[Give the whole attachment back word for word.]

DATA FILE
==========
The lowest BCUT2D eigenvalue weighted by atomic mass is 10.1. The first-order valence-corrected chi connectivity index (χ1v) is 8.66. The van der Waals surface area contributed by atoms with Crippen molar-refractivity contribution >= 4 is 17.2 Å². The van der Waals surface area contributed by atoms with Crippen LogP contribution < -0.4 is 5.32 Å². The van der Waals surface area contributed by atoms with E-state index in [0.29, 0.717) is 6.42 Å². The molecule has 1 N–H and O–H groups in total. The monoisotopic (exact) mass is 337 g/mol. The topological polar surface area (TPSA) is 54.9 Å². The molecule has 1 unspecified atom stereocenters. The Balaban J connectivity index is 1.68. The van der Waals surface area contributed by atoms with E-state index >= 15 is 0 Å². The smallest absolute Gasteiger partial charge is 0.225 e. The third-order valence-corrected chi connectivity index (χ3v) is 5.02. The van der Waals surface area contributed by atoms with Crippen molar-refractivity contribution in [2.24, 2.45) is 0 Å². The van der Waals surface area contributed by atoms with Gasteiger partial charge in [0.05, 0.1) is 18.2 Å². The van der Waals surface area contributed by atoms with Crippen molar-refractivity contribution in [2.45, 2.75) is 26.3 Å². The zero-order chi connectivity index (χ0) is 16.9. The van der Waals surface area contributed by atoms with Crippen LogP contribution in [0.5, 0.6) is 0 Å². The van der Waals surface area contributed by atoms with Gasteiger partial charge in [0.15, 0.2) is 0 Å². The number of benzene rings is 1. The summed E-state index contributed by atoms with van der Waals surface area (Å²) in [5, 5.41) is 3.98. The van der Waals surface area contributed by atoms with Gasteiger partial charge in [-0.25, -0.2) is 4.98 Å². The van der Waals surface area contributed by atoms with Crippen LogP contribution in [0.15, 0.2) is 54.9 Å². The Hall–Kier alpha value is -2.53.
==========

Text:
The lowest BCUT2D eigenvalue weighted by atomic mass is 10.1. The first-order valence-corrected chi connectivity index (χ1v) is 8.66. The van der Waals surface area contributed by atoms with Crippen molar-refractivity contribution >= 4 is 17.2 Å². The van der Waals surface area contributed by atoms with Crippen LogP contribution < -0.4 is 5.32 Å². The van der Waals surface area contributed by atoms with E-state index in [0.29, 0.717) is 6.42 Å². The molecule has 1 N–H and O–H groups in total. The monoisotopic (exact) mass is 337 g/mol. The topological polar surface area (TPSA) is 54.9 Å². The molecule has 1 unspecified atom stereocenters. The Balaban J connectivity index is 1.68. The van der Waals surface area contributed by atoms with E-state index >= 15 is 0 Å². The smallest absolute Gasteiger partial charge is 0.225 e. The third-order valence-corrected chi connectivity index (χ3v) is 5.02. The van der Waals surface area contributed by atoms with Crippen molar-refractivity contribution in [2.24, 2.45) is 0 Å². The van der Waals surface area contributed by atoms with Gasteiger partial charge in [0.05, 0.1) is 18.2 Å². The van der Waals surface area contributed by atoms with Crippen molar-refractivity contribution in [2.45, 2.75) is 26.3 Å². The zero-order chi connectivity index (χ0) is 16.9. The van der Waals surface area contributed by atoms with Crippen LogP contribution in [0.5, 0.6) is 0 Å². The van der Waals surface area contributed by atoms with Gasteiger partial charge in [0.15, 0.2) is 0 Å². The number of benzene rings is 1. The summed E-state index contributed by atoms with van der Waals surface area (Å²) in [5, 5.41) is 3.98. The van der Waals surface area contributed by atoms with Gasteiger partial charge in [-0.25, -0.2) is 4.98 Å². The van der Waals surface area contributed by atoms with Crippen LogP contribution in [0.15, 0.2) is 54.9 Å². The Hall–Kier alpha value is -2.53.